READ the NAFB’s National Ag News for Wednesday, July 7th

Sponsored by the American Farm Bureau Federation

AG Economy Barometer Falls Again

For the second month in a row, the Ag Economy Barometer declined sharply. Released Tuesday, the most recent survey fell to 137, 21 points below a month earlier, and the weakest sentiment reading since July 2020. Producers in June were less optimistic about both current conditions on their farming operations as well as their expectations for the future. Weakening perceptions of current conditions on their farms was the biggest driver of the barometer’s decline as the Index of Current Conditions declined 29 points to 149, the lowest reading since September 2020. Producers were also less optimistic about the future as the Index of Future Expectations declined 17 points to 132, the lowest Future Expectations Index reading since July 2020. Since peaking in April, producers’ perception of their farms’ financial performance has fallen sharply. Farmers also expect their input costs to rise much more rapidly in the year ahead than they have over the last decade.

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Barchart Increases U.S. Crop Production Forecast

Barchart Tuesday raised their July 2021 Yield and Production forecasts for U.S. corn and soybeans. Released on the first Tuesday of each month during the growing season, the forecasts offer users insights to help their crop marketing and business decisions ahead of when traditional government reports are released. U.S. Corn Production is projected at 14.6 billion bushels with a yield of 176.5 bushels an acre, compared to USDA projection of 15 billion bushels and yield of 179.5. For soybeans, Barchart expects production at 4.3 billion bushes with a 50 bushel per acre yield. USDA forecasts 4.4-billion-bushel production of soybeans this year with yield at 50.8 bushels. The market data company also released their initial Yield and Production forecasts for Canadian spring wheat and soybeans. Canadian spring wheat production is forecasted at 881 million bushels, with yield at 55.1 an acre. Barchart’s Canadian soybean production forecast calls for 228.1 million bushels with an average yield of 43 bushels an acre.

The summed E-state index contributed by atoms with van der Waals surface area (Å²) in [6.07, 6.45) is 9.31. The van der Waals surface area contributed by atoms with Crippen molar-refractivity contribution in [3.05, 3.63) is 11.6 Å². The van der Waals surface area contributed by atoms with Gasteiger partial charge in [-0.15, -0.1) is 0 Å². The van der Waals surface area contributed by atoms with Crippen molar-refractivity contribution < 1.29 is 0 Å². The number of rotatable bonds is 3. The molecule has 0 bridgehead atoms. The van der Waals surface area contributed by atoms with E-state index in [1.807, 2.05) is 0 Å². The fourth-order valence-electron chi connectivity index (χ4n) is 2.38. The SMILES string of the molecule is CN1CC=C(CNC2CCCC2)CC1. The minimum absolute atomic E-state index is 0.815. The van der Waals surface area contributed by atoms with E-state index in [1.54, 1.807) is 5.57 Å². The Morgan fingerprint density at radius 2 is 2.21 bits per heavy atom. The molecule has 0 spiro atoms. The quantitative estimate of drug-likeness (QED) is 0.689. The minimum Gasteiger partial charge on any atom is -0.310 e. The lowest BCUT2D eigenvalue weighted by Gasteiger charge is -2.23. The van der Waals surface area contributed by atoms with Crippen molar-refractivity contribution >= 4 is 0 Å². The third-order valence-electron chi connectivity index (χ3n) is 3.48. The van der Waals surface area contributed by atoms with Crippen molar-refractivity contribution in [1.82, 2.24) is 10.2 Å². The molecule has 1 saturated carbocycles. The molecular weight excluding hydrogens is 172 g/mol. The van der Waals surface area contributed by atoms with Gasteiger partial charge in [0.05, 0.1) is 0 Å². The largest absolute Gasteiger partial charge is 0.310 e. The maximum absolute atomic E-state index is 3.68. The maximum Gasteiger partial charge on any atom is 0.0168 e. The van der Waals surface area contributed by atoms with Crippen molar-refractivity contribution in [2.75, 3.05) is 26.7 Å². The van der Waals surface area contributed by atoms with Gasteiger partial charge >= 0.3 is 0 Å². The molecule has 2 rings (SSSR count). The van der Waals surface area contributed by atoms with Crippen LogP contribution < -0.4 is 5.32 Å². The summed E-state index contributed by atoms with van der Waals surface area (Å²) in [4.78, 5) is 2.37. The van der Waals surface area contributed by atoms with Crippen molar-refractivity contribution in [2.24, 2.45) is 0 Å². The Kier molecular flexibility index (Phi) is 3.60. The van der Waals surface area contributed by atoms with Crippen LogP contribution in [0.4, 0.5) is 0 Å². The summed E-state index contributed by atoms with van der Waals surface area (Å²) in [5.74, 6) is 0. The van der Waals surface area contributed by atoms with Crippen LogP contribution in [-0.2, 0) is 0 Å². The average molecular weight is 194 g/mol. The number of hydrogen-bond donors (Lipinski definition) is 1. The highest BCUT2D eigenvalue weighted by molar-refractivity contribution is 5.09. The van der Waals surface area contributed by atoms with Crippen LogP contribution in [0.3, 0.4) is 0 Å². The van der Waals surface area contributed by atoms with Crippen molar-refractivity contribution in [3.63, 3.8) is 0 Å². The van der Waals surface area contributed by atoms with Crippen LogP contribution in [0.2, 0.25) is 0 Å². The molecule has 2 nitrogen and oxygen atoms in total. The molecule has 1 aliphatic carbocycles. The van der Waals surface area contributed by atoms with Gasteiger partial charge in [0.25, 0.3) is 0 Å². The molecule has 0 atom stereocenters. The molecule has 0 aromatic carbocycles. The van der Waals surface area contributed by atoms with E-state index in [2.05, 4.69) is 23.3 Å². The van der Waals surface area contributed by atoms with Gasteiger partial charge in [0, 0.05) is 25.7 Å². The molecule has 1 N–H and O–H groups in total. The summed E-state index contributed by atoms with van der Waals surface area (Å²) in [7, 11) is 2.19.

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USDA Changes Cover Crop Grazing Policy

Farmers with crop insurance can now hay, graze or chop cover crops for silage, haylage or baleage at any time and still receive 100 percent of the prevented planting payment. The Department of Agriculture announced the change Tuesday. Previously, cover crops could only be hayed, grazed or chopped after November 1, otherwise the prevented planting payment was reduced by 65 percent. USDA Acting RMA Administrator Richard Flournoy states, “We are dedicated to responding to the needs of producers, and this flexibility is good for agriculture and promotes climate smart agricultural practices.” RMA added the flexibility as part of a broader effort to encourage producers to use cover crops, an important conservation and good farming practice.  The decision to allow flexibility for the 2021 crop year and to make the change permanent for future years builds on the advanced research and identified benefits cover crops have supporting healthy soils and cropland sustainability efforts. 

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Share of Income Spent on Food Dropped 10% In 2020, A Historic Low